Wednesday, June 01, 2005 gives the most satisfaction

MediaPost did a study which looked at consumer satisfaction with online shopping sites, and came out on top, beating out Amazon, QVC, Newegg, and LLBean.
The study, which looked at consumer satisfaction with sites, considered a variety of factors: price, selection of merchandise, and overall experience--including the look and feel, navigation, function, performance, and site capabilities.

The study also found that loyalty and the likelihood of a browser to buy, or recommendations of the site to a friend, were directly correlated to a high satisfaction score.

Consumers at Netflix appeared particularly likely to return to the site, although its prices are higher than other online DVD rental services. Still, the report noted that long-term prospects are subject to change because of stiff competitors in the area, such as Blockbuster, which recently adopted a similar model.
Read more (subscription req'd)
Via MarketingVOX.


  1. This study and your posting is a bit misleading. Those interested on more information about this study can download the Top 40 Retail Satisfaction Index at:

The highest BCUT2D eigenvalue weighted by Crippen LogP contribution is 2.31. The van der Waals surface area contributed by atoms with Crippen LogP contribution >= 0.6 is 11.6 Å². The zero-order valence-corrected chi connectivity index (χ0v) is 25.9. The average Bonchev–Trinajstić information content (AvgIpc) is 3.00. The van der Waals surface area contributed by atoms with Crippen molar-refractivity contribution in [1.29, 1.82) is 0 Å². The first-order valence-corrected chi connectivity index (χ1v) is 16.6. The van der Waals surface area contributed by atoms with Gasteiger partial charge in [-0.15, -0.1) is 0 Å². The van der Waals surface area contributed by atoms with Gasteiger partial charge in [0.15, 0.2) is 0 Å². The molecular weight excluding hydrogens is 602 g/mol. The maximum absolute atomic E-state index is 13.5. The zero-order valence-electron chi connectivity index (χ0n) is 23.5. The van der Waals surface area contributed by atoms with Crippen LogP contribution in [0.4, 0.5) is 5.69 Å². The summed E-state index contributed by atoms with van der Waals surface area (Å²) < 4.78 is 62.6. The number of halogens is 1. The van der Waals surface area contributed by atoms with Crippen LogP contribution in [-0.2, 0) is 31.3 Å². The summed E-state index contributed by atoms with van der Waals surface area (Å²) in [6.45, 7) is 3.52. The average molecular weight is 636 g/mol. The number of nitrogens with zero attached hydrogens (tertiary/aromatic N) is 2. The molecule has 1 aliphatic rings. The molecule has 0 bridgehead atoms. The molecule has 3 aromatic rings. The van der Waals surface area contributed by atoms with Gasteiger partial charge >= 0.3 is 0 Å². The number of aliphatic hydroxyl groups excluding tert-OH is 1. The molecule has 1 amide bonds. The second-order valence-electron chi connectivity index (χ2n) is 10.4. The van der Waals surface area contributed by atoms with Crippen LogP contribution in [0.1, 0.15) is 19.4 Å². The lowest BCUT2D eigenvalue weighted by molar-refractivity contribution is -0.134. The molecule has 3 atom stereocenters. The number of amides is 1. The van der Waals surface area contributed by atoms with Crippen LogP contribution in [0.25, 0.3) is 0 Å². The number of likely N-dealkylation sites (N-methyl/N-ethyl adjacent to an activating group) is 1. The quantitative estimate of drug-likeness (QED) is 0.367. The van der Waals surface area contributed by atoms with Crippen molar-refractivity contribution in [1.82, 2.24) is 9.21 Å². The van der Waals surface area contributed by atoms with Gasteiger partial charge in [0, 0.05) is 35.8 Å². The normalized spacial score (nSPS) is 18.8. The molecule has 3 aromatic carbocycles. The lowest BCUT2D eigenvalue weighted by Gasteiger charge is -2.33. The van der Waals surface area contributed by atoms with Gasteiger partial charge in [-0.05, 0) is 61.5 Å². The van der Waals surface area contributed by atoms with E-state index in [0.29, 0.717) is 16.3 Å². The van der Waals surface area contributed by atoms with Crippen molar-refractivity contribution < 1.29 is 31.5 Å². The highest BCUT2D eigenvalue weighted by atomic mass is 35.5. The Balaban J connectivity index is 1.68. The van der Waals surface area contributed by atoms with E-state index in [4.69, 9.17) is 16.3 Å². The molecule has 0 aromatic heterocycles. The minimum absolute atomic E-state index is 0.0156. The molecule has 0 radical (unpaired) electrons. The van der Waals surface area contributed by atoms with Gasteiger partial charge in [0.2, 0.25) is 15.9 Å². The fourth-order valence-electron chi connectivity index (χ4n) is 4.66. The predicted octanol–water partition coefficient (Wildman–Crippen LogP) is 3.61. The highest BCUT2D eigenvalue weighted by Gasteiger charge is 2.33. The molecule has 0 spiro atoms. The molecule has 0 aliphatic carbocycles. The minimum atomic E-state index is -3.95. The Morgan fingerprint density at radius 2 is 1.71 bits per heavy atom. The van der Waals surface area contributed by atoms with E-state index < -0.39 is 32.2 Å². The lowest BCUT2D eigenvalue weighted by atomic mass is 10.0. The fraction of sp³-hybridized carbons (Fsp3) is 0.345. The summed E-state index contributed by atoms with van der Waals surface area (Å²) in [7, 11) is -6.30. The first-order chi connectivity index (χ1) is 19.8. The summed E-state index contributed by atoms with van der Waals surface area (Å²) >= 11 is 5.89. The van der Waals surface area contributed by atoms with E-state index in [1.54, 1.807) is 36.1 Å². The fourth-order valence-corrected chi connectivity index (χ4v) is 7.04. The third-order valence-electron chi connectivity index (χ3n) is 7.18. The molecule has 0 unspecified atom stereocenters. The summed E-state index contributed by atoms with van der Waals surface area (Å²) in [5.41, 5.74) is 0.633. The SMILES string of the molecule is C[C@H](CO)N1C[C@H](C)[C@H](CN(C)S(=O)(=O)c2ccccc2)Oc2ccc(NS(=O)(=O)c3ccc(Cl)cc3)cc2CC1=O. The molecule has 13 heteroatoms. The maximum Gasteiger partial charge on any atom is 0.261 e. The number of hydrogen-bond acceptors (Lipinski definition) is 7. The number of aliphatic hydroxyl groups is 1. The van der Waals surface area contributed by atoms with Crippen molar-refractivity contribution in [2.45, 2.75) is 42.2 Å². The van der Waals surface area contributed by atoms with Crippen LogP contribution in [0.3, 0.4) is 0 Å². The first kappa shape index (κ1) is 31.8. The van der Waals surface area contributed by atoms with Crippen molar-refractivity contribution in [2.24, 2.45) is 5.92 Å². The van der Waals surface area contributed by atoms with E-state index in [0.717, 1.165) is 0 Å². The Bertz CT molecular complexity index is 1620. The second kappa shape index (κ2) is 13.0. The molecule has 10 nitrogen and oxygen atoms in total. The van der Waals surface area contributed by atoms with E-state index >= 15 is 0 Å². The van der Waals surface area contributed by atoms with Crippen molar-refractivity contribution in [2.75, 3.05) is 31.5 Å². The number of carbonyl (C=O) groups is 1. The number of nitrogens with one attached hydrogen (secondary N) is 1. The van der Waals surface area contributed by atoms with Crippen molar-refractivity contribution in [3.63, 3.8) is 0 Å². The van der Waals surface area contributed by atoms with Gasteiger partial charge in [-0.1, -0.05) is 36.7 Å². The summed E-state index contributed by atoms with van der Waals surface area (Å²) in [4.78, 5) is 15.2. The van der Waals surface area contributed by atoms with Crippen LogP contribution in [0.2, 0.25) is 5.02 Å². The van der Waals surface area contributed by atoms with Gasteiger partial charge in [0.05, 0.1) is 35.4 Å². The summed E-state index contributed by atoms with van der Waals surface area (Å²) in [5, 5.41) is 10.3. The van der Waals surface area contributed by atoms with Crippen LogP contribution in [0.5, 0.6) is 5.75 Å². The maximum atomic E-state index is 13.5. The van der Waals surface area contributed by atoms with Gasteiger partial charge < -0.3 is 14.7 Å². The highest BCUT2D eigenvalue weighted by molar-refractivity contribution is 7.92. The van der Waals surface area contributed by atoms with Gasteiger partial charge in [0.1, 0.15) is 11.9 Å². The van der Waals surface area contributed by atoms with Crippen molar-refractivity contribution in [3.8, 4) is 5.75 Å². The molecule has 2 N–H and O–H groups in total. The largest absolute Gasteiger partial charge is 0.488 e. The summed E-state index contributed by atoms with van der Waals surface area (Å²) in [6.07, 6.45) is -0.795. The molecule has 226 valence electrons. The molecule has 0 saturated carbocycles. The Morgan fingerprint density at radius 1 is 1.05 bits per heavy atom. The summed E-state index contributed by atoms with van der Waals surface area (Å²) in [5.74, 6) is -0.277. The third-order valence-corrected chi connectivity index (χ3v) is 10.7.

First, the study did NOT survey Netflix customers. The participants had VISITED Netflix's web site: "We looked specifically at browsers instead of buyers." It's difficult to measure customer satisfaction when your not even using the target population (Netflix customers) in question; a fact that the study admits. So they're asking window shoppers what they think of Netflix. What were visitors most likely to see when they visited Netflix 3 months ago when the study was conducted? Hmmm..."Rent all the DVDs you want for $17.99 a month--NO LATE FEES!"" Unlimited movies! What a bargain! However, these visitors don't realize that "unlimited" ,at best, is 14-15 movies a month. Nor did they experience Netflix's customer service.

    The study didn't compare other online DVD rental companies. You can't say (for example) based on this study 5 out of 10 customers say Netflix has better customer service than Blockbuster.

    I would be interested in seeing the research instrument and more information on the selection and exclusion of participants used in the study.

    In my opinion, the participants of this study were misled by false advertising-Netflix's forte. False advertising does not equate customer satisfaction.

    FYI. Note that Netflix has removed "unlimited" and recently "all the DVDs you want" from their advertising.

  2. The study was comparing retail sites on their ability to make customers out of Web browsers. It's the first such study I've seen that includes Netflix as a "shopping" site, which is why I found it interesting.

  3. You're right, Manuel, it's not a study of "customer satisfaction", rather a study of "site visitor satisfaction", meaning how many people who visit the Netflix site later become Netflix subscribers?